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Inside St Michael's: Roof Timbers

Nave

The nave roof is of a common-rafter crown-post structure. The roof trusses comprise pairs of sloping rafters and a horizontal collar beam between them.  The collars rest on the longitudinal collar purlin, which in turn is supported by the massive crown post above the central tie-beam across the nave.  At the lower end of each rafter is a triangular arrangement of a vertical prop about a metre high — an ashlar piece — and a horizontal sole piece which rests on the wall.

Nave, roof timbers

Nave, roof timbers

The sole pieces can't be seen here, but outside the church the ends of the sole pieces and the rafters are visible below the north nave wall soffit.

Little doors between the rafters at each end of the nave on the north side provide access to an eaves void.

The same roof structure is used in the chancel.

Nave, door to eaves void

Nave, door to eaves void

 

Aisle

The roof timbers in the aisle are rather different from those in the nave and chancel.

Aisle, roof timbers

Aisle, roof timbers

The rafters disappear as they rise to the left. There’s a flat area about two feet wide between the disappearing rafters and the top of the arcade (effectively of the original wall of the nave) which echoes the wide soffit outside the north wall of the nave.  The horizontal sole pieces of the nave trusses protrude into the aisle below the flat area,  just as you would expect if the structure of the timbers here was essentially the same as the north timbers.  So, we have the same structural characteristic as in the nave.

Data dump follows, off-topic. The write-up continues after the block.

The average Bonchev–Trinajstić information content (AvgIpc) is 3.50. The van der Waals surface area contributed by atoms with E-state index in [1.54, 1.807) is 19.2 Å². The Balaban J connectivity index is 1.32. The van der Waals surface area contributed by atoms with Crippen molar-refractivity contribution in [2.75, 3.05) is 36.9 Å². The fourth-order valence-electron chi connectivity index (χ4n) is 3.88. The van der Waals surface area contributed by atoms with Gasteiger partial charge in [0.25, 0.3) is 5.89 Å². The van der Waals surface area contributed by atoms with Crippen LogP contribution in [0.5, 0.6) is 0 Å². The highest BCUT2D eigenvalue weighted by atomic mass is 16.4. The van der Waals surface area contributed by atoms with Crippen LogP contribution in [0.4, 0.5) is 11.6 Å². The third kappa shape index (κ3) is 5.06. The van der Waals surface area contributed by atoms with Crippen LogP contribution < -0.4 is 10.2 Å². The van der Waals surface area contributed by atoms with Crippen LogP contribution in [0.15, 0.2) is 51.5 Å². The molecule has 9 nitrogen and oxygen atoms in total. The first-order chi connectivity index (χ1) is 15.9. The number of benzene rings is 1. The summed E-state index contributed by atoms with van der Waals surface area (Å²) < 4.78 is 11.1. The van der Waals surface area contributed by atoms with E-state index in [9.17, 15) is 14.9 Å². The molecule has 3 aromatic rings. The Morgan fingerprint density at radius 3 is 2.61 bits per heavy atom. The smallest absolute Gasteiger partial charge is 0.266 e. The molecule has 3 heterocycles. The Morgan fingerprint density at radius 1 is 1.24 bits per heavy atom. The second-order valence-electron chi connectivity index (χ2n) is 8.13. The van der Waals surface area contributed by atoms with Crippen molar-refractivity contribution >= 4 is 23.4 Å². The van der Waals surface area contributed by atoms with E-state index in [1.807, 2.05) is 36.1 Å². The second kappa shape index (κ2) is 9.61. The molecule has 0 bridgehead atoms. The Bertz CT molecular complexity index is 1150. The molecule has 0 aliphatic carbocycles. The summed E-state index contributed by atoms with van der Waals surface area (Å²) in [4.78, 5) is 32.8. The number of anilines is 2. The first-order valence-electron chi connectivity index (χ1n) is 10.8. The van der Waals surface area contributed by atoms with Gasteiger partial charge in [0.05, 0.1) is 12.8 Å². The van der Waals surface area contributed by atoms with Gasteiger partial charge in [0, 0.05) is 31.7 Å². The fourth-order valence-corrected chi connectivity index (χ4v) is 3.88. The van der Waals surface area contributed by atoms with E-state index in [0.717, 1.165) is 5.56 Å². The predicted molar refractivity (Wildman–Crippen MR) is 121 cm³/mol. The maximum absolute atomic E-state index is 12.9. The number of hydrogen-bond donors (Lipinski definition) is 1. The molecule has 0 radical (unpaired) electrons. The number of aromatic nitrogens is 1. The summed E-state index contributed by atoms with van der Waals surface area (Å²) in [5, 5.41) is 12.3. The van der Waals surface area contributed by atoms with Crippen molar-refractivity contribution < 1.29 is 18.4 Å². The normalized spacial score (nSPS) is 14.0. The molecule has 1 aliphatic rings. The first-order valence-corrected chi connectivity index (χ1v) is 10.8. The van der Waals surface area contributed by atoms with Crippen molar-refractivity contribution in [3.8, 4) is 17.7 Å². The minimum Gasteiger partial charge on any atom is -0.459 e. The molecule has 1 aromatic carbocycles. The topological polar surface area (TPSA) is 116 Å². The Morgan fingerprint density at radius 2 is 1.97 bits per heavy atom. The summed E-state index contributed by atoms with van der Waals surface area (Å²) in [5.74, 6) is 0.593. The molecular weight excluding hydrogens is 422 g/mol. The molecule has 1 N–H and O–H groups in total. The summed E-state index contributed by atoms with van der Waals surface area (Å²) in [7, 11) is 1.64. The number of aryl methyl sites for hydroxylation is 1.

The structure of the roof timbers here, with vertical props, the ashlar pieces, resting on the wall rather than the rafters themselves resting on the walls, relates to the raising of the roof, essentially by the height of these props, without the external walls being raised.

Very unusually, the ends of the supporting braces rest on the capitals of the arcade pillars.  This doesn't really look right.  It looks rather like a temporary structure which ended up being permanent.

It is not clear whether the rafters in the nave extended all the way down to the aisle south wall, but given the total length, it looks more likely that at least some of the rafters consist of two pieces, with the join being hidden above the arcade. Though the aisle roof timbers look very old, you can see that many of them show evidence, such as mortises, indicating that they have been recycled.

In 1864, the ceiling was boarded, for warmth. However, the boarding was removed in 1964, exposing the rafters.

Supporting St Michael’s, Amberley

St Michael’s, like all medieval churches, requires regular maintenance. If you would like to help ensure that many further generations may enjoy our beautiful church click here to donate.

Thank you.